Chlorine, Clematis, REPL Tooling

Recently I began to migrate some of the code on Chlorine to REPL Tooling, so things may become more testable. I already found multiple bugs in this approach and began an integration test methodology using Electron (I say that there are three kinds of developers in the field of automated tests – the ones that don’t test, the ones that do, and test freaks. I’m probably the later).

In the beginning, the idea would be to rewrite the renderer of results and exceptions so that I could fix lots of bugs that they have. So far, it’s progressing slowly, but I already can render datomic results in a meaningful way (the last renderer was interpreting as Java objects, which they indeed are) and fix some bugs with tags and other issues.

Now, one of the things that I wanted in the new renderer is the ability to copy/paste results in a meaningful way – as I’m using UNREPL, there are lots of tags that need to be reinterpreted, like #unrepl/browseable for datafy. These need to be “translated” to something useful for rendering on screen, with links to navigate inner details, but for copy-paste they should have a textual representation that makes sense (probably the hard part).

The results of all these experiments are quite interesting – when you evaluate something and th result is a Java object, there’s a link ... that can be used to navigate inside the object: it’ll show getters, the current class, methods that the object supports, so things like “goto definition for Java object” or “Javadocs” aren’t really necessary.

Then, one of my friends asked for a Vim option. Just for fun, I started Clematis, a port of Chlorine to NeoVim. And it seems they things are progressing faster than I thought!

Now, my first and primary editor is still Atom. This will probably not change, but the NeoVim helped me to get the “textual renderer of results” working correctly. It also helped me fix some bugs in the Atom counterpart, and showed me a direction on what to do with the tagged renderer. I also found a bug in the Clojure counterpart too, and I’ll probably need to fix it in a future version.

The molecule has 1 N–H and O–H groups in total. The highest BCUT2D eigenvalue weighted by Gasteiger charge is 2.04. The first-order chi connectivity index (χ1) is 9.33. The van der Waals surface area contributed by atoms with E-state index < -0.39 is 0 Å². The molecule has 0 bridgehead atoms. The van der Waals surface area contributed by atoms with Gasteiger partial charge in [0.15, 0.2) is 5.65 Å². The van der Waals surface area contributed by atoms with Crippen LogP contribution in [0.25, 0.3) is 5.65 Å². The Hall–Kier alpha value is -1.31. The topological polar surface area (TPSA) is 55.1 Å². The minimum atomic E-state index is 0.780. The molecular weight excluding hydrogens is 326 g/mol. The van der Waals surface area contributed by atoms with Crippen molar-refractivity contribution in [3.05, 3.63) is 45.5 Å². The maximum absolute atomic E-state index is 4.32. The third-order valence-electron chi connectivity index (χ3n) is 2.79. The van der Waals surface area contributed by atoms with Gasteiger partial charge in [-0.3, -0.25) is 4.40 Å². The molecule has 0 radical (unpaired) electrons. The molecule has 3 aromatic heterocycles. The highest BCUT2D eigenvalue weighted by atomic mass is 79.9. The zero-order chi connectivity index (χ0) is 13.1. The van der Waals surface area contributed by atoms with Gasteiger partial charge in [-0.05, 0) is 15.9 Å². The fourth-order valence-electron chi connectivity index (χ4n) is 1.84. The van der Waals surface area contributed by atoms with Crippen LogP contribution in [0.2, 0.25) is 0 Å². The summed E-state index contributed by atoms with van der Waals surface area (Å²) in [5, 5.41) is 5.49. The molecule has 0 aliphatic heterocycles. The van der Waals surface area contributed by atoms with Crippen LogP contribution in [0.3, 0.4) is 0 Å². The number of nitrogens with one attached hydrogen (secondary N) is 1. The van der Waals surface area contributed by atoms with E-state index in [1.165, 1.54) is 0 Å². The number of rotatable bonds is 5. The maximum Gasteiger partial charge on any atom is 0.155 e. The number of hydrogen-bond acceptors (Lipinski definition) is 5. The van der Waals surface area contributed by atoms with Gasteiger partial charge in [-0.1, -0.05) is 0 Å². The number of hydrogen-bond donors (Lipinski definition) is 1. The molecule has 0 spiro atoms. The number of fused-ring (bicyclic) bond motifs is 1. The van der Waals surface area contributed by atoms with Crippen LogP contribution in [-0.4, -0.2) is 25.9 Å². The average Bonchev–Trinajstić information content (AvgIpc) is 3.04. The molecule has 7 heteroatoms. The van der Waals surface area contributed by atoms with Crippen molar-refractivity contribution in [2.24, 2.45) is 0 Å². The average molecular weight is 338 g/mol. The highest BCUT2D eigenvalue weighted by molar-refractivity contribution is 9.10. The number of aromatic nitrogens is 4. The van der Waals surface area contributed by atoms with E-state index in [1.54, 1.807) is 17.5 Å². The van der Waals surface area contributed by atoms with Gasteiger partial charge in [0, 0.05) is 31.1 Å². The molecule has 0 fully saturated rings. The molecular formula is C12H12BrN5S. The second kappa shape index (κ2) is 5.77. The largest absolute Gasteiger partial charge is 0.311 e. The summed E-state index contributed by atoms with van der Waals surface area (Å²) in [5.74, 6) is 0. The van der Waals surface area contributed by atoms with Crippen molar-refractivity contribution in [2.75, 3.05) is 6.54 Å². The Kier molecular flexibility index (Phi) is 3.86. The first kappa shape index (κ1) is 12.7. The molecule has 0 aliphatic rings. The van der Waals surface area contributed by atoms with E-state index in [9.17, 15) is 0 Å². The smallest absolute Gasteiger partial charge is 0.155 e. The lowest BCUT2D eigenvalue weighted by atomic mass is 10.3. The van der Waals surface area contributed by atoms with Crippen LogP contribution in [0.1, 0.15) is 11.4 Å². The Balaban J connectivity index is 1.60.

So, in about one week, Clematis now can connect to a REPL, evaluate blocks of code and evaluate top blocks. It also can display these results in a textual representation similar to Atom. It shares more than 80% of code with Atom (via REPL Tooling) and ClojureScript support just need to be wired. It also helped to port things to REPL Tooling in a way that I can see the Atom plug-in using the same format sooner than later. This also means that new plug-ins for other editors become incredibly easy to write (I mean – looking at Clematis source code, it’s literally two files, and combined they have about 200 lines of code, considering requires. And this considering all the hacks I had to do to reload the plug-in code when I save the editor, so…).

On Clematis, there’s still no autocomplete (I have no idea where even start), goto definitions and other things. There are some renderers that are not implemented (tag, browseable, java class), so it’s not yet fit to be the primary Clojure tool. But it’s a great proof-of-concept to see how difficult it would be to port the plug-in to another architecture.

So, what now?

I consider Clematis a success. Now, I’ll keep working on Chlorine, will try to fix the “Tag” renderer and add more “textual representations” so that Clematis will benefit from it and also the Chlorine will have a “copy result to clipboard” option. There’s also a strange and annoying bug that keeps appearing that’s related to tags (but now the architecture is testable so I thing it’ll be easier to capture the bug). One of the things I discovered is that I’m working a lot more with ClojureScript than with Clojure, so I’ll try to add some UNREPL features to ClojureScript (somekind of datafy/nav, a way to see Javascript object’s getters and methods, and so on) that’ll benefit, again, both plug-in implementations.

Now, the only thing I regret is naming the root project “REPL Tooling” – maybe I had to search for something fancier!

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